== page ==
“That’s because you’ve got no common sense!” he says, laughing heartily.  

I don't wish to rant, or digress, but the worst part of not having any so-called Common Sense is that most folk think it’s a fucking hoot. Totally OMG, ROFL and LMAO. Whether they’d be rolling in the aisles quite so much if you didn’t have any, say, working elbows, is doubtful. The second worst part is feeling like you’re not really a grown-up: that somewhere along the line, you missed the class where the teacher gave out secret little notes about Life, including answers to questions like a) What the actual fuck is going on in Eraserhead? b) What is a goddamn annuity? and c) WHERE EXACTLY IS THE BASTARD iCLOUD? As well as information about when and where to flash your headlamps at people.

“There’s definitely nothing in the Highway Code about flashing people to warn them about police cars parked in lay-bys”, I say.  “I got full marks in my theory.”

I didn’t get full marks in my theory. I got 49 in the multiple-choice part. Which is still awesome.

“It’s a common sense thing”, he says. Again.


I drive home without incident, albeit filled with the sudden, thrilling realisation that I was tipped off. I shoot the police officer a smug smile as I pass. "D'you think I was born yesterday?" I want to shout. "I know the score mate!" I walk with renewed confidence towards my front door. I find my keys easily. I am part of a clandestine network of experienced motorists who use coded light systems forbidden by the authorities to communicate! I am a grown-up!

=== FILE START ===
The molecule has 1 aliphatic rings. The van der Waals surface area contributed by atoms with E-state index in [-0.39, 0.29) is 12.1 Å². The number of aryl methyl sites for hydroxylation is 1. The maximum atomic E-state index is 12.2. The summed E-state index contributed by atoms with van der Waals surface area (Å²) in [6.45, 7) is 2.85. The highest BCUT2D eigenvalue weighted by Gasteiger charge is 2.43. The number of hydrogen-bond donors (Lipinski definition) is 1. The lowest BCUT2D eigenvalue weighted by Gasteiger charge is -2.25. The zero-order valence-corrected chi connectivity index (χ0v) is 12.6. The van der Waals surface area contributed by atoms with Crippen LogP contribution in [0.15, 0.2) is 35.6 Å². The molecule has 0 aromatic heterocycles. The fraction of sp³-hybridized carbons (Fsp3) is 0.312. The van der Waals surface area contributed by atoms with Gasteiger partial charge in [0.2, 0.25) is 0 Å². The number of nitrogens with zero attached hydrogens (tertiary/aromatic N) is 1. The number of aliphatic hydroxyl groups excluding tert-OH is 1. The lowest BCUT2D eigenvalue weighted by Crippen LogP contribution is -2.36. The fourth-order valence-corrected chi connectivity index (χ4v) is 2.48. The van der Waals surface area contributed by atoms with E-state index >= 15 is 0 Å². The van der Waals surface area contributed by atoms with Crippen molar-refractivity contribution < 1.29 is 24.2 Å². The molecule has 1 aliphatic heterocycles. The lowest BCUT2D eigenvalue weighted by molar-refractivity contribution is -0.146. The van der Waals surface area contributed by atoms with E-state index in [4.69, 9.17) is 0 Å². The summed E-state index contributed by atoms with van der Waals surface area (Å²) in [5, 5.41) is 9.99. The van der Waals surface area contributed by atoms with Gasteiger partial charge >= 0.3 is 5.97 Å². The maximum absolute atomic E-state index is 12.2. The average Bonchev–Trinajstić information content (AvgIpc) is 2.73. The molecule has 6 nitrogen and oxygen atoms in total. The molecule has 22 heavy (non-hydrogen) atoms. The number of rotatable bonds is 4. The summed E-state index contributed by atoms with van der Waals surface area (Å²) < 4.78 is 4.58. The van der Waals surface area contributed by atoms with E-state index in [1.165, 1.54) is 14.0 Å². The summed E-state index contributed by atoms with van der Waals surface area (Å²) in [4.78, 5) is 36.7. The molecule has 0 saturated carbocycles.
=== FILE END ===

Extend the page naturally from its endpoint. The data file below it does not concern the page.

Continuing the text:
But then, as I’m making myself a nice cup of tea in the kitchen, I remember something else. The school of thought that says that if you’re speeding through a residential village, where there are children, well, maybe you deserve to get caught.  I remember all those not yet baptised in the gritty jizz of Common Sense, and all my fellow scaredy-cats, for whom flashing is ALWAYS alarming. And I decide that I hate fucking flashers. 

Tuesday, 18 November 2014


Today, I have been mostly thinking about the pros and cons of working from home, which I’d like to share.

I'll begin with the bad news: 

1. Working from home can mean extensive periods of isolation, leading to a catastrophic degeneration of socio-personal skills. In extreme circumstances, this can mean going to ridiculous lengths to avoid human contact, such as using the sewer network to get to the post office, or leaping from branch to branch in the overhead tree canopy to avoid footpaths.  

2. Conversely, working from home can also mean getting so ridiculously over-excited at the possibility of human contact, that when the postman delivers a parcel, you end up speaking in the jumbled, rapid manner of a psychotic: